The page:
This Friday meet Catherine Puckett, a lifelong mariner and seasoned shellfish farmer of Block Island, Rhode Island. She began her journey working for Block Island Shellfish Farm before purchasing the operation 13 years later. A single mother, Catherine continues to grow and diversify her ocean farm with some help from her daughters, Pearl and Luna.
Caring for the Ocean
Restorative ocean farming helped Catherine integrate new ideas into her existing farming operation by growing quahog clams, scallops, and most recently, sugar kelp, to help revitalize the ocean’s ecosystem.
Regenerative ocean farming is free of agrochemicals, fertilizer, or antibiotics. These engineered ecosystems contain kelp and bivalves that filter the water and sequester carbon and nitrogen. The shellfish grown alongside kelp benefit from reduced ocean acidification and provide habitat for juvenile fish and invertebrates.
According to GreenWave, regenerative ocean farming has been identified as a key solution to climate change. It has the power to sequester carbon on land and sea, reduce methane production in livestock through kelp feed, rebuild marine ecosystems, enrich soil with kelp fertilizer, and address the global plastics problem.
“As a lifelong mariner, and lover of the sea, I'm so proud to be a regenerative ocean farmer,” Catherine said.
Boosting the Business
Needing financial assistance to help her purchase seed, equipment, and a work boat, Catherine met with USDA’s Farm Service Agency in 2017 to apply for a microloan.
“The FSA microloan program not only gave a leg up to a single mother struggling to find a way to work up and out of poverty, but allowed me to do so doing something fulfilling to my soul and beneficial to the environment,” she said.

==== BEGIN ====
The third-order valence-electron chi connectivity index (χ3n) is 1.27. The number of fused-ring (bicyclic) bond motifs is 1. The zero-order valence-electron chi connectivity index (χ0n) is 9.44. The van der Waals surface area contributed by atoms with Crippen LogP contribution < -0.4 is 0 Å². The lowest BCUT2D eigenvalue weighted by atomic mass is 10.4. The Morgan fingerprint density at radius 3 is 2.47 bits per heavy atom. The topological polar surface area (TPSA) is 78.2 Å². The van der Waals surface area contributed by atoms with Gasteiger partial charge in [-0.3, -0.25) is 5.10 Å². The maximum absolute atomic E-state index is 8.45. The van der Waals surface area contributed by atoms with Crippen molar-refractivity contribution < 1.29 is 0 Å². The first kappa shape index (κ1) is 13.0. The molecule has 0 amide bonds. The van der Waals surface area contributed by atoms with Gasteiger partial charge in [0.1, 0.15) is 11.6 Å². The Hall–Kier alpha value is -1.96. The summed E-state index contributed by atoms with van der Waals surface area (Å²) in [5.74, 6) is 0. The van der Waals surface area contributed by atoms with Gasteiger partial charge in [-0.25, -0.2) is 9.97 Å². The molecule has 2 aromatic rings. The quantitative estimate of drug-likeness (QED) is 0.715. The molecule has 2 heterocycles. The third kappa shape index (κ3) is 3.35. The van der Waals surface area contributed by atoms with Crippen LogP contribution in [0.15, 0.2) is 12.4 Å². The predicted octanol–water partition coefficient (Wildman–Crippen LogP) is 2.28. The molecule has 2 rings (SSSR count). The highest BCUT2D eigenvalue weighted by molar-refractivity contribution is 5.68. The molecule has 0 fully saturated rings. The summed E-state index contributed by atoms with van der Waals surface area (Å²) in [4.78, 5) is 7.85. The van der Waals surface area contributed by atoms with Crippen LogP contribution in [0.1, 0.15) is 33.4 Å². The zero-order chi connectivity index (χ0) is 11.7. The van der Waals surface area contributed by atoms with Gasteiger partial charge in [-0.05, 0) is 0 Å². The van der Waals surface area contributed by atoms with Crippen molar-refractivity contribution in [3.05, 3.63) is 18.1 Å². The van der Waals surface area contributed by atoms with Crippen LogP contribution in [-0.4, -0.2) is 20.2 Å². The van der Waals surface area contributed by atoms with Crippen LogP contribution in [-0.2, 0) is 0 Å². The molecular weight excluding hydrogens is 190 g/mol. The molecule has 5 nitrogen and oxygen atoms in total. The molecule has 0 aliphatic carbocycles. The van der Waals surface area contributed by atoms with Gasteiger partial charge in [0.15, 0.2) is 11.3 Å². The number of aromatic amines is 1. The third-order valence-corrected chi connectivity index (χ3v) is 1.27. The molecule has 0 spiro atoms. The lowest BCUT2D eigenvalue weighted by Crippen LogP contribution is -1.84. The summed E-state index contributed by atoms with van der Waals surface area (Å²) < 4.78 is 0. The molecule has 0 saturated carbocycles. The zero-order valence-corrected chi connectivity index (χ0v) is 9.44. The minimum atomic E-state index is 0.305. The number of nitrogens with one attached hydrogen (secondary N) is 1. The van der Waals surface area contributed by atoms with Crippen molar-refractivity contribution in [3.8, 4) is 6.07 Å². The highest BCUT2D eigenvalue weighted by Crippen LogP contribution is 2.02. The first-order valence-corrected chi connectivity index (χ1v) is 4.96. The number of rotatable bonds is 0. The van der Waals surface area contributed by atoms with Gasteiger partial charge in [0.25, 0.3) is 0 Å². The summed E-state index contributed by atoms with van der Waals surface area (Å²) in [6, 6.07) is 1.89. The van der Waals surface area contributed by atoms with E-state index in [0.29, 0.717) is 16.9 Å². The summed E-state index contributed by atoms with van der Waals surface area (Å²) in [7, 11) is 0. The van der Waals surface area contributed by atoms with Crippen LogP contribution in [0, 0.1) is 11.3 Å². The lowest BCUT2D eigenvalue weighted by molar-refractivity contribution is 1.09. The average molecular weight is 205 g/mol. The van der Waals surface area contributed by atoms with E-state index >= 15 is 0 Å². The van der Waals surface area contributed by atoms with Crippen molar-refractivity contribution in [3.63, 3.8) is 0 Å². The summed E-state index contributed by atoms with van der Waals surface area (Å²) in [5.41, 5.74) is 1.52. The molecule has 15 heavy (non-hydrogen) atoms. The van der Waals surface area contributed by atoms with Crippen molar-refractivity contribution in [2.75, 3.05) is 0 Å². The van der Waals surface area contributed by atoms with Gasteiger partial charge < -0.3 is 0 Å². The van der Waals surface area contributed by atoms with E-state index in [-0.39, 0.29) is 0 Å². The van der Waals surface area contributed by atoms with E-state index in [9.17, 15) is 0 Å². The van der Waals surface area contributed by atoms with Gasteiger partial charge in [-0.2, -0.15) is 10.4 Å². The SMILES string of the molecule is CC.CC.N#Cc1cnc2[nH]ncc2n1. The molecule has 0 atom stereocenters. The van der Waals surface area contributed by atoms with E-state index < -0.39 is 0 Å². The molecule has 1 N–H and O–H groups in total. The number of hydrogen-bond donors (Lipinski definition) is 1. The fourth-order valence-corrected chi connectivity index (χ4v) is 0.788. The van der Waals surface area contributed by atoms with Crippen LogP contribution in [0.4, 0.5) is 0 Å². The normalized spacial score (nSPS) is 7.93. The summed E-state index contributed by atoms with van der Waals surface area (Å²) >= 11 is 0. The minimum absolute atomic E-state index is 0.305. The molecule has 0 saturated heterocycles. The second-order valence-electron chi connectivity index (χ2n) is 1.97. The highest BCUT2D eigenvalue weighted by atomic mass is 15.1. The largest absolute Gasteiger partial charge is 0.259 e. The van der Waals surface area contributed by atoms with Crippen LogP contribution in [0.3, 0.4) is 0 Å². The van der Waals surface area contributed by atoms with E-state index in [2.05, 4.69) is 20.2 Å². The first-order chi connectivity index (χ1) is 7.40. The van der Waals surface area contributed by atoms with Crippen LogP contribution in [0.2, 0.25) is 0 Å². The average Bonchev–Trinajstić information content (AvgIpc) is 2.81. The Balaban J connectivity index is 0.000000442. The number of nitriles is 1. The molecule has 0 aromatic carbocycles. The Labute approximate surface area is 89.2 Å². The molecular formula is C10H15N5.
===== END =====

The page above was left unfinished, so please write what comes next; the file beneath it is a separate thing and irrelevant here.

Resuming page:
Catherine is currently working on her next goal. She was recently approved for an FSA farm ownership loan to purchase two acres on Block Island where she plans to build a processing facility for her products. Not only will this allow her to expand her ocean farm, but it will also help her get the necessary permits for processing and for selling her products in both retail and directly to consumers.
“Shellfish are highly regulated,” she said. “Having a licensed facility for shucking, packing, shipping, or processing of value-added farm products is going to give my business an enormous boost in flexibility and profitability.”
Purchasing the two acres also allows her to expand into farming on land. Her vision is to bring regenerative ocean farming and organic farming together by processing kelp into a high-quality organic fertilizer to use on her land farm where she will grow healthy organic food.
“I'm so excited to be starting this new venture and taking my farm business to another level,” said Catherine. “I think of where I started just a few years ago versus the exciting point I'm at now where the farm is really about to take off. I was alone with two babies, no job, and no work history since I had been a stay-at- home mom, just a lease on my farm and a ton of clams buried in the mud with no money to get the business off the ground. Now, I'm able to make a living and give my kids such a unique upbringing. I couldn't have gotten here without the help of FSA loan programs.”
Each Friday visit local farms, ranches, forests and resource areas through our Fridays on the Farm stories. Meet farmers, producers and landowners who are working to improve their operations with USDA programs.
USDA offers a variety of risk management, disaster assistance, loan, and conservation programs to help agricultural producers in the United States weather ups and downs in the market and recover from natural disasters as well as invest in improvements to their operations. Learn about additional programs.
For more information about USDA programs and services, contact your local USDA service center.
Leila Naylor is the communications coordinator for FSA in Rhode Island.